Epoch: 1950 takes the incredibly cool spaces at The Vaults and transports the audience back to the 1950s. This unique theatre experience offers three short plays from three different companies, with a set from the Tootsie Rollers to finish off the night.

Epoch could have done a better job to make it feel like the 1950s (and hire a better emcee), but not every company has the budget of Secret Cinema. They do their best with a 1950s timeline, quotes and retro toys like tiddlywinks and dominoes, and you have the actors milling about in between shows in costume. I wonder if it might have felt more authentic if the audience had been asked to dress in the style of the 1950s – I noticed there were a couple of us who gave it a go.

The audience are given three different coloured bands so that we can be divided up and see the shows in a particular order, to make sure there’s an even spread. The first I see is Etiquette and Intelligence from The Dank Parish. Unfortunately, the following shows could only get better than this. Zinta Gercans’s writing is disappointing, appearing to lead us down one path with a radio dating show, then revealing that it is in fact a social experiment to test whether the prospective bachelor can tell the difference between a human’s and a computer’s response to the questions he asks. The conclusions are predictable and the play ends with a pretty blatant discussion of its own themes (for example, predicting human connection being diminished to computerised interaction with the development of social media), which feels like a forced way of making it relevant to the contemporary audience. Owen Jenkins does make an endearing everyman as the bachelor, and Nigel Munson a confident host, but the frequency with which Gercans stumbles over their lines can’t be ignored. It must be said, however, that this play embraces the interactive nature of an experience like this better than any of the others, and is full of plucky ideas.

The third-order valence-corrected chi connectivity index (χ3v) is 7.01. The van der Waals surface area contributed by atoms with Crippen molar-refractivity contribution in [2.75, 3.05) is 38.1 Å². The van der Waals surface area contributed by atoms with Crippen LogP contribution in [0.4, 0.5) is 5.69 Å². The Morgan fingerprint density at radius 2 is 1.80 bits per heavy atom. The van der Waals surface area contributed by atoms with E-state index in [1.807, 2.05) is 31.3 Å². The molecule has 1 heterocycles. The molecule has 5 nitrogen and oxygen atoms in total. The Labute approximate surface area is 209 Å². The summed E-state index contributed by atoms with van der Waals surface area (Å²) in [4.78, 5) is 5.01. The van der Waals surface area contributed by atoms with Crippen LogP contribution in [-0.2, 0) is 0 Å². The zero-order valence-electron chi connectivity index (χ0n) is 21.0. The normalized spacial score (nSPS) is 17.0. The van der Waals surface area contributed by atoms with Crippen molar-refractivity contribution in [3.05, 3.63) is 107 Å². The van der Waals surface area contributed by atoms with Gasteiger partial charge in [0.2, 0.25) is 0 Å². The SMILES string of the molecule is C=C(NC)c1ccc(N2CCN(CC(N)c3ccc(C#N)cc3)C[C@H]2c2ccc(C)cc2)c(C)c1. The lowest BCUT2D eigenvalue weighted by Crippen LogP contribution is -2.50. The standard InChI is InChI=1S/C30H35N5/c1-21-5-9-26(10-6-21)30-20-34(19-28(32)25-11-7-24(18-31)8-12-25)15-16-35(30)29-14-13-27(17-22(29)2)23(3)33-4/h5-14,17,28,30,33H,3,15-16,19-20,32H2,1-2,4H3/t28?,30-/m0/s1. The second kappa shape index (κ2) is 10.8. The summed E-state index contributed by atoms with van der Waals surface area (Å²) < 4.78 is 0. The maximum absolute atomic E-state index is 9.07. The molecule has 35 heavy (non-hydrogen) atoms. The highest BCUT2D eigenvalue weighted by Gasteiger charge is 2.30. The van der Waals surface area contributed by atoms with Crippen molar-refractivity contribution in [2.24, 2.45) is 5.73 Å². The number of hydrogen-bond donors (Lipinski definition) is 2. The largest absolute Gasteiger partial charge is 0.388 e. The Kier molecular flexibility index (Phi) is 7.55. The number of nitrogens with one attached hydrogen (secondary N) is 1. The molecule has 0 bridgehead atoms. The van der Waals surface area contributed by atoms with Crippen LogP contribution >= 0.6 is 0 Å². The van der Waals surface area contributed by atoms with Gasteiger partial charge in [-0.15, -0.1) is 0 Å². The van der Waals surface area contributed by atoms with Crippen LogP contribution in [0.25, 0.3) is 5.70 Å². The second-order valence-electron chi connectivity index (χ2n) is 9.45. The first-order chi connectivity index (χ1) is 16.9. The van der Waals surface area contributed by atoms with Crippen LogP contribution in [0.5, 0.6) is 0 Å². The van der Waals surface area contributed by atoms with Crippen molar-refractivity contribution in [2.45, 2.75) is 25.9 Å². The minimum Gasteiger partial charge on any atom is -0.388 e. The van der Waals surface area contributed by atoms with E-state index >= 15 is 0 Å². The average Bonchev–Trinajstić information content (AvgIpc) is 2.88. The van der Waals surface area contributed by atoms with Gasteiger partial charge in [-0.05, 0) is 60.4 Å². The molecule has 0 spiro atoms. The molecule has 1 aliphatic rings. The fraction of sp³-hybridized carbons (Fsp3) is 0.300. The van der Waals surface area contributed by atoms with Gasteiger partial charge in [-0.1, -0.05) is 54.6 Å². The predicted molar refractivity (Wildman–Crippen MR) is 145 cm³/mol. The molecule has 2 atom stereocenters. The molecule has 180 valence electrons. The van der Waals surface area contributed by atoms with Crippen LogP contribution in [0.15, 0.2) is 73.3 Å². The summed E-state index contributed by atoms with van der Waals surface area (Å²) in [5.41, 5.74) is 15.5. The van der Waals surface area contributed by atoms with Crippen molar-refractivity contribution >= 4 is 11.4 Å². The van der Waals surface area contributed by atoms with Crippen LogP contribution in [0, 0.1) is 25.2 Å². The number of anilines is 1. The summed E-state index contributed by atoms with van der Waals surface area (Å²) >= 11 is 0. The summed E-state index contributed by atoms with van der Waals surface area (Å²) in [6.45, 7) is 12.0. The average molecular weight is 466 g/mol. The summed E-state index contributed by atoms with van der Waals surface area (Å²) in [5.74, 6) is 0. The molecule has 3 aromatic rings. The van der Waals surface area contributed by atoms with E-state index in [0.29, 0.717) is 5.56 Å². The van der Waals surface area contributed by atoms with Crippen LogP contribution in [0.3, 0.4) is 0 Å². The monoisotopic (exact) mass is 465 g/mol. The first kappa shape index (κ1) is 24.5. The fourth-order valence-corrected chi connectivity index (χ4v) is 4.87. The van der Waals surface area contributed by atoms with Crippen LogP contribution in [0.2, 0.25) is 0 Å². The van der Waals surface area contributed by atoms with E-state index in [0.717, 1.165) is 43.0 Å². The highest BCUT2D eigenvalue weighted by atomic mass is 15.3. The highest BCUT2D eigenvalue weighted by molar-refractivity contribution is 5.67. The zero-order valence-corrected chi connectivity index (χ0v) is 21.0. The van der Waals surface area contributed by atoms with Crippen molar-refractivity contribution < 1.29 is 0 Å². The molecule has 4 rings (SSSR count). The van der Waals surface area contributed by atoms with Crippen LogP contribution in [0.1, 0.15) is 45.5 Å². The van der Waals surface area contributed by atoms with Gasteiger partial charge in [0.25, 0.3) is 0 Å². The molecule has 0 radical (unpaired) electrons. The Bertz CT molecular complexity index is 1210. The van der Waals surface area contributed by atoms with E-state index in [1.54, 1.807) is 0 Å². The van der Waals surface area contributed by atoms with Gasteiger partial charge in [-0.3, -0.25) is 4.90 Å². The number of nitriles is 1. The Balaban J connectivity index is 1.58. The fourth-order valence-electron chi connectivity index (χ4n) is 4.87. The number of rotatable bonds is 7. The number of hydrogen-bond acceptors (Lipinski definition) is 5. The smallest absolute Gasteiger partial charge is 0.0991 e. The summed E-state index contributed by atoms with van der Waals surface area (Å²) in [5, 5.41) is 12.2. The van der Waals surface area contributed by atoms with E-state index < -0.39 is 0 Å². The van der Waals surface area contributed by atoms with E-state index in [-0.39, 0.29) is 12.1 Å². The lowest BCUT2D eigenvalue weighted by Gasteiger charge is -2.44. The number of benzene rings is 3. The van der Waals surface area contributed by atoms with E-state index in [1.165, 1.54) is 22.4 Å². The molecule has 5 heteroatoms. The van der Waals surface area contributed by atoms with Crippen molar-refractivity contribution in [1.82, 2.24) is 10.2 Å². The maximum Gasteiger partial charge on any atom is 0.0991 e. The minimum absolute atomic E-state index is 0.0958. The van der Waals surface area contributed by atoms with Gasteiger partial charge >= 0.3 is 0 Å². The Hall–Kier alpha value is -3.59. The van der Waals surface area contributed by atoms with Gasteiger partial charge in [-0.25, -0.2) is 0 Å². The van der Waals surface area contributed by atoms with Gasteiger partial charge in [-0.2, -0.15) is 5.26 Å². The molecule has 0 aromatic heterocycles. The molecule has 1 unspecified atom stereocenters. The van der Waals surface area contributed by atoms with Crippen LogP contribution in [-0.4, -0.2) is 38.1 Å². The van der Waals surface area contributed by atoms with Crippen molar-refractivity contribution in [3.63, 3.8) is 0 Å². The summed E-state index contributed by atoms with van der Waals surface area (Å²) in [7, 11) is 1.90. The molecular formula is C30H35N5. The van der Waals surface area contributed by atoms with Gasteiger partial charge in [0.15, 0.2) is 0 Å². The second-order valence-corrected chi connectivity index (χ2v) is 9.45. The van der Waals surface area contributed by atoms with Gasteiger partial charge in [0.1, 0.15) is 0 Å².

In my opinion, the next play shows the most promise: The Communist Threat from Rusted Dust. In this play, Kieran O’Rourke and David Holmes (co-writers) play two men hired to assassinate a possible communist threat. The dialogue is an excellent meeting of opposing minds that find some middle ground in the experiences they endured serving in WWII. O’Rourke delivers snapshots of this pair’s time together while waiting for the target, and with complex characters like this it could easily be developed into a longer piece. O’Rourke and Holmes somehow manages to write in a Pinteresque voice, with excellent moments of tension where more is said in subtle movements than out loud, and this mood manages to capture the paranoid energy of that era.

Finally we had Husk Theatre Company’s play Keeping Up With The Joans. Jake Tindle has written a simple and amusing play in the style of a posh soap opera. The plot revolves around a family keeping up with their neighbours by getting the latest thing: a television. The banter in this play may only run surface deep, but tickles the funny bone nonetheless – because of that we’ll ignore that, for some reason, a random French man is thrown into the mix so we can have a laugh at the French stereotype. Besides that, there are strong performances from the entire cast and this play is a joyous note to end the night on.

It’s a unique way to explore an epoch, and most definitely a fun night out, but as a piece of theatre it should arguably be more of an experience. Reduced to the brief pieces of writing alone, it operates a little like a well-choreographed scratch night.

Epoch: 1950 played at The Vaults. For more information see the Epoch website.